Pakistan will tax GPUs based on VRAM capacity, seriously

WTF?! Graphics card prices are finally coming down after roughly two years of insane market conditions. However, the Pakistani government plans to bring them back up somewhat with what could prove to be a very uneven tax system.

Pakistan’s Collectorate of Customs announced new plans for its taxes on imported PC graphics cards last week. The decision is supposed to counter importers who devalue GPUs to sidestep customs and taxes. Instead of valuing cards individually, Pakistan will value every GPU based solely on its VRAM capacity.

The Collectorate published a chart of the values (in USD) against which it will levy its 36 percent tax in Pakistani Rupees, ranked for VRAM amounts ranging from 4GB to 24GB. For example, the new system assumes a $196 value for an 8GB GPU. Current exchange rates bring that to Rs. 42,561, and the 36 percent tax adds Rs. 15,321.96.

Admittedly, it can be difficult to tell the difference between GPUs unless you keep up with benchmark rankings. The names manufacturers give cards are often confusing. For a customs officer looking at GPU boxes, VRAM might be the easiest number to point out that indicates how they differ, but it definitely doesn’t denote how they rank. The new plan might tax some GPUs more than other, more powerful products.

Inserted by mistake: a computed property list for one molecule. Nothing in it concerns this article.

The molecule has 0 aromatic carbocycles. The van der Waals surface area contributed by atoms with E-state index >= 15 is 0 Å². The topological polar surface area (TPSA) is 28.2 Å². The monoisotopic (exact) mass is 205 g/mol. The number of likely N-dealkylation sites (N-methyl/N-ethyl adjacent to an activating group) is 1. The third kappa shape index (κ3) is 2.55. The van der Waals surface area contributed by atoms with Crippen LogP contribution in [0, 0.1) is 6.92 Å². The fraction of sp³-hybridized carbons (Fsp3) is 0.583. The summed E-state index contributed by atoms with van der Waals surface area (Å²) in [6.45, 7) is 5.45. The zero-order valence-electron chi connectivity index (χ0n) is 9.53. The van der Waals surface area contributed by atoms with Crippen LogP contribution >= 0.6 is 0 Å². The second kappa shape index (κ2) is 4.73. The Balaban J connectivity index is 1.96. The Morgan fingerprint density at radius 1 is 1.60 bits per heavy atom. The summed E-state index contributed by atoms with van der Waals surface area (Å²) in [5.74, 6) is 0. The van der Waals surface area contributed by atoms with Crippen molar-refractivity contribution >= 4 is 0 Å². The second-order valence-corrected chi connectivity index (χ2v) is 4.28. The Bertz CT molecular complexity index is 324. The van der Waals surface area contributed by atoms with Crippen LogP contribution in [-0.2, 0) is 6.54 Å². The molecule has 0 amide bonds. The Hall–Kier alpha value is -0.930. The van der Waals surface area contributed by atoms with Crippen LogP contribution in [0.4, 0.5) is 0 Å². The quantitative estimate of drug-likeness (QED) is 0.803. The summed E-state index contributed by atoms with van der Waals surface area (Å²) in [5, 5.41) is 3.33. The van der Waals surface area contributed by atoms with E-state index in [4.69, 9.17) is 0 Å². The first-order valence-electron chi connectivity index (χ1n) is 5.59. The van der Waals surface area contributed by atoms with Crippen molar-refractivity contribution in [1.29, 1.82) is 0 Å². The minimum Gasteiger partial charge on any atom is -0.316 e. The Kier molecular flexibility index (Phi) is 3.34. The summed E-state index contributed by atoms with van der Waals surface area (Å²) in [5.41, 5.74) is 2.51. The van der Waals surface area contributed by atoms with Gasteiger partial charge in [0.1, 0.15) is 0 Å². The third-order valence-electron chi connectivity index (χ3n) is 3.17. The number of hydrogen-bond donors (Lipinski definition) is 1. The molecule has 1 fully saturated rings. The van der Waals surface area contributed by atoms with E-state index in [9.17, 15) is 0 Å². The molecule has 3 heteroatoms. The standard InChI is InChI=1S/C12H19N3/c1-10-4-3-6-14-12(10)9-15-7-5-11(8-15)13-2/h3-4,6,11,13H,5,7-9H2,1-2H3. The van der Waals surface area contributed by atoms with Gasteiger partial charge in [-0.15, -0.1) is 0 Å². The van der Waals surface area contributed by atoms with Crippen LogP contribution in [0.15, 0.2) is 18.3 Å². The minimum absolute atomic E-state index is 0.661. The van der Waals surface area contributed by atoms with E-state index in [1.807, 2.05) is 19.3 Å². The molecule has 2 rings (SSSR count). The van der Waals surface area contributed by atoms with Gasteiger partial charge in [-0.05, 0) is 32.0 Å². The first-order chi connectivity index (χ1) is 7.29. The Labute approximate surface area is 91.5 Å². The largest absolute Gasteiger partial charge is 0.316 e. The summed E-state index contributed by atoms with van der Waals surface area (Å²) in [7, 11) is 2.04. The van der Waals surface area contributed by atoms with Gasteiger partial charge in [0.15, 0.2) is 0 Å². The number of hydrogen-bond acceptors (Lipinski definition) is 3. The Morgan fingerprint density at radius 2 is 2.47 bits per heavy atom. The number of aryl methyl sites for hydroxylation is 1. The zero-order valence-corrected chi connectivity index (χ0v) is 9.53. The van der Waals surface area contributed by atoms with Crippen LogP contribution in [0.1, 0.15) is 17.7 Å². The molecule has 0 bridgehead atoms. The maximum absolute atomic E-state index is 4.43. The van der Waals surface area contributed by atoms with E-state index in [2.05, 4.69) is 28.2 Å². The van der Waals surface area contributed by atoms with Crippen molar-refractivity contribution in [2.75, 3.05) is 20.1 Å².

The Pakistani system might tax an aging flagship GPU like the 24GB Titan RTX much higher than the more powerful 3070. Of particular note is the 12GB mid-range RTX 3060, which would trigger the same duty as the far beefier RTX 3080 Ti, which also has 12GB of VRAM. The 3070 — usually a rank above the 3060 — has only 8GB.

That goes without mentioning the static valuations that might fit some cards but starkly devalue top-end GPUs, which is what the Pakistani authorities are trying to avoid. The collectorate values a 12GB chip at $328 — a match for the 3060’s $330 MSRP. However, the maximum valuation is $540 for a 24GB GPU — barely over a quarter of the 24GB 3090 Ti’s $2,000 MSRP.

Trying to establish some order with import duties is understandable. Unfortunately, comparing the value of GPUs is more complicated than it should be. What is the likelihood that customs officials would base their decisions on real-world performance rankings?

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